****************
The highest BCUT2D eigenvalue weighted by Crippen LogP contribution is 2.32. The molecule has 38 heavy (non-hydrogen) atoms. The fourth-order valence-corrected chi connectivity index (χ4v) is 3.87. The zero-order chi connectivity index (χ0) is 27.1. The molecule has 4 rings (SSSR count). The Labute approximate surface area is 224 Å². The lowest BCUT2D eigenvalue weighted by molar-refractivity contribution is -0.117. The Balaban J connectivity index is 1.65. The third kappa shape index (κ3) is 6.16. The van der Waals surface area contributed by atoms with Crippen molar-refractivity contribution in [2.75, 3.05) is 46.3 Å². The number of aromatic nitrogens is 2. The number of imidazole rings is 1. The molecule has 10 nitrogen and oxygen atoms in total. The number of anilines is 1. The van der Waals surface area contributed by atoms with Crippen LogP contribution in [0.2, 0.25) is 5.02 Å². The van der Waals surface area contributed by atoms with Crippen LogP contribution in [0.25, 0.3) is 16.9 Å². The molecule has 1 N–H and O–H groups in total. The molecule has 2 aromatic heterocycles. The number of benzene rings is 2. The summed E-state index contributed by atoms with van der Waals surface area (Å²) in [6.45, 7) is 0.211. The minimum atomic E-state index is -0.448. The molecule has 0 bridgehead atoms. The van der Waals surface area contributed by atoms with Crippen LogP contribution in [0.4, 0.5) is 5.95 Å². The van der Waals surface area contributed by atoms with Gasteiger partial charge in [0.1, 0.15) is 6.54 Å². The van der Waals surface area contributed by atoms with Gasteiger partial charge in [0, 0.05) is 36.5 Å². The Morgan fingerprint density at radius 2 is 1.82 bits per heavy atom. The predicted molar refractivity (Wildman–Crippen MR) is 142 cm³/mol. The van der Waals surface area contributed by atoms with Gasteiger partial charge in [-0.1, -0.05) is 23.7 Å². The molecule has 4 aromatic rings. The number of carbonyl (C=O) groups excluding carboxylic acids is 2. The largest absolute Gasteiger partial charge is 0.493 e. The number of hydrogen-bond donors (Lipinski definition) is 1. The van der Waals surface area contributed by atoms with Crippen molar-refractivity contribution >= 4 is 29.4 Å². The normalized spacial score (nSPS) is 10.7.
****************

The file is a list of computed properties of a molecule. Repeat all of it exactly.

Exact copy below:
The highest BCUT2D eigenvalue weighted by Crippen LogP contribution is 2.32. The molecule has 38 heavy (non-hydrogen) atoms. The fourth-order valence-corrected chi connectivity index (χ4v) is 3.87. The zero-order chi connectivity index (χ0) is 27.1. The molecule has 4 rings (SSSR count). The Labute approximate surface area is 224 Å². The lowest BCUT2D eigenvalue weighted by molar-refractivity contribution is -0.117. The Balaban J connectivity index is 1.65. The third kappa shape index (κ3) is 6.16. The van der Waals surface area contributed by atoms with Crippen molar-refractivity contribution in [2.75, 3.05) is 46.3 Å². The number of aromatic nitrogens is 2. The number of imidazole rings is 1. The molecule has 10 nitrogen and oxygen atoms in total. The number of anilines is 1. The van der Waals surface area contributed by atoms with Crippen LogP contribution in [0.2, 0.25) is 5.02 Å². The van der Waals surface area contributed by atoms with Crippen LogP contribution in [0.25, 0.3) is 16.9 Å². The molecule has 1 N–H and O–H groups in total. The molecule has 2 aromatic heterocycles. The number of benzene rings is 2. The summed E-state index contributed by atoms with van der Waals surface area (Å²) in [6.45, 7) is 0.211. The minimum atomic E-state index is -0.448. The molecule has 0 bridgehead atoms. The van der Waals surface area contributed by atoms with Crippen LogP contribution in [0.4, 0.5) is 5.95 Å². The van der Waals surface area contributed by atoms with Gasteiger partial charge in [0.1, 0.15) is 6.54 Å². The van der Waals surface area contributed by atoms with Gasteiger partial charge in [0, 0.05) is 36.5 Å². The Morgan fingerprint density at radius 2 is 1.82 bits per heavy atom. The predicted molar refractivity (Wildman–Crippen MR) is 142 cm³/mol. The van der Waals surface area contributed by atoms with Gasteiger partial charge in [-0.1, -0.05) is 23.7 Å². The molecule has 4 aromatic rings. The number of carbonyl (C=O) groups excluding carboxylic acids is 2. The largest absolute Gasteiger partial charge is 0.493 e. The number of hydrogen-bond donors (Lipinski definition) is 1. The van der Waals surface area contributed by atoms with Crippen molar-refractivity contribution >= 4 is 29.4 Å². The normalized spacial score (nSPS) is 10.7.